The photos you'll see are part of a photographic exhibit called "The Heart Gallery Exhibit," which will travel the state to offer various communities an opportunity to get to know children who are in need of adoption. Each of the professional photographers who shot the exhibit got to know the children they photographed in order to represent their true spirits in the photographs.
Right now and through December 31, the exhibit is on display at the Shawnee Mall in Shawnee. From there, it will move to the Marland Mansion in Ponca City.
If you are interested in finding out more about adoption or adopting one of the children seen in Urban Tulsa Weekly, contact Jane Eneff at DHS, 581-2552.
We urge you to open your hearts and pocketbooks this holiday season and assist our children in having a very merry Christmas.
Home is Where the Heart Is
Meet Kodie E.
Kodie is an adorable, happy two year-old who likes to listen to music and to be held. Kodie needs a family who will love him and meet his unique needs.
Meet Ty H.
Ty is 16 and a lover of basketball. He's an intelligent, natural-born leader, hoping to earn a sports scholarship to allow him to attend college. Ty would love to be a part of a family who shares his enthusiasm for sports.
Meet Justin, Kristen & Laura M.
Justin is 14 and likes taking piano and keyboarding lessons and playing basketball and soccer. Thirteen year-old Kristen is a confident, self-sufficient young lady who is artistic and a good communicator. Laura is a dynamic 12-year-old with lots of potential for growth who is eager to please. They would all like to be a part of a family who will appreciate their unique differences and love them forever.
Adoption Myths and Misunderstandings
By Holly Wall
Saturday, Nov. 18 is National Adoption Day, and Urban Tulsa Weekly continues our series on adoption as well as our Christmas for Kids campaign, providing children in the state's custody with Christmas gifts.
This week, we're addressing adoption facts and myths. I was appalled to stumble across www.keepyourbaby.com, a Website condemning adoption, calling it a big-business industry that does not have the well-bring of the child in mind.
Promoters of the site advocate "natural families," saying a woman who places her child for adoption is "giving her baby up." The following are excerpts taken directly from the site's "Myths and Facts" page, regarding whether or not adoption is in the best interest of the child involved.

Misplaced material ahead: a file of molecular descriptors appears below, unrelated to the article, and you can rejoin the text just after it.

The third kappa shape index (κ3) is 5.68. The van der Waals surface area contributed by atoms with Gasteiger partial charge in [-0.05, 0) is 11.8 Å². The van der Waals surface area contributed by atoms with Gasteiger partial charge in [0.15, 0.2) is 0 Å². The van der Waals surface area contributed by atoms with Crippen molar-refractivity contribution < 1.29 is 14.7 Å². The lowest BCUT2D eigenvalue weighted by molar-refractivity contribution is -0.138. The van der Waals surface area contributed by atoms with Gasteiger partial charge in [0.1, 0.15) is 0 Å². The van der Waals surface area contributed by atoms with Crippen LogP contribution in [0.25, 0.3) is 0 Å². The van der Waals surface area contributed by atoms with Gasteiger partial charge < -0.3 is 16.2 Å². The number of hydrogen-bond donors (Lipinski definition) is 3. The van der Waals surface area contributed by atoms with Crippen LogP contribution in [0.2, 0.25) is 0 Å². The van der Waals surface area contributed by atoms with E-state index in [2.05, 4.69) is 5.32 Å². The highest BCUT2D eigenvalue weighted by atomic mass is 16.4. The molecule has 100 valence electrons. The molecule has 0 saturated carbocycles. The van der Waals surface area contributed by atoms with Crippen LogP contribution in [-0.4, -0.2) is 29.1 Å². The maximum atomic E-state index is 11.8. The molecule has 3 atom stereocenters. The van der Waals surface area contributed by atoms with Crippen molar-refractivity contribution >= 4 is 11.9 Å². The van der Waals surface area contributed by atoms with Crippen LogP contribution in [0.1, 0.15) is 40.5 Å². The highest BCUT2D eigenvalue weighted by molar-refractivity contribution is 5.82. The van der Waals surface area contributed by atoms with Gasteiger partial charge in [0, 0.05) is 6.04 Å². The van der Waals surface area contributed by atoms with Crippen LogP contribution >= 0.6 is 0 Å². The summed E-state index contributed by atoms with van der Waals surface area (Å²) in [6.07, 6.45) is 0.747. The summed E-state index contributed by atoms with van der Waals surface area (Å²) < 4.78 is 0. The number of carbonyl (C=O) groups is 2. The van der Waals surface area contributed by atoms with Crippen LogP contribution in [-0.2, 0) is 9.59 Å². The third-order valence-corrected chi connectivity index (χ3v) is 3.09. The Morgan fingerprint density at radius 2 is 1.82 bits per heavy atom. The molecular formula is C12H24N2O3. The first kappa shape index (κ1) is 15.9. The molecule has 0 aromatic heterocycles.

The best thing you can do for your baby is to keep that child in its family of origin. Infants have already bonded with their mothers in-utero. They are traumatized by the loss of the one person they associate with security.
If you "place" your child for adoption, he or she will grow up in a family of strangers, who don't look or act like he or she does. Your child will always wonder why they "weren't good enough" for you to keep. "Open adoption" hasn't been around for long enough for any studies to show that it is less harmful to adopted people than is "closed adoption."
The attitude behind such notions as those above is both appalling and out of touch with reality. Recent studies, like the one compiled in 1999 by the University of Minnesota's Center for Twin and Family Research, called the Sibling Interaction and Behavior Study, have shown that children fare just as well in adoptive homes as they do in biological ones.
The study concluded that there was virtually no difference in the psychological functioning between children raised in adoptive families versus those raised in biological families.
The study reported more conflict between parents and adopted children but that the conflicts did not result in greater behavioral problems, and parents and children felt equally attached to one another in adoptive families as they did in biological families.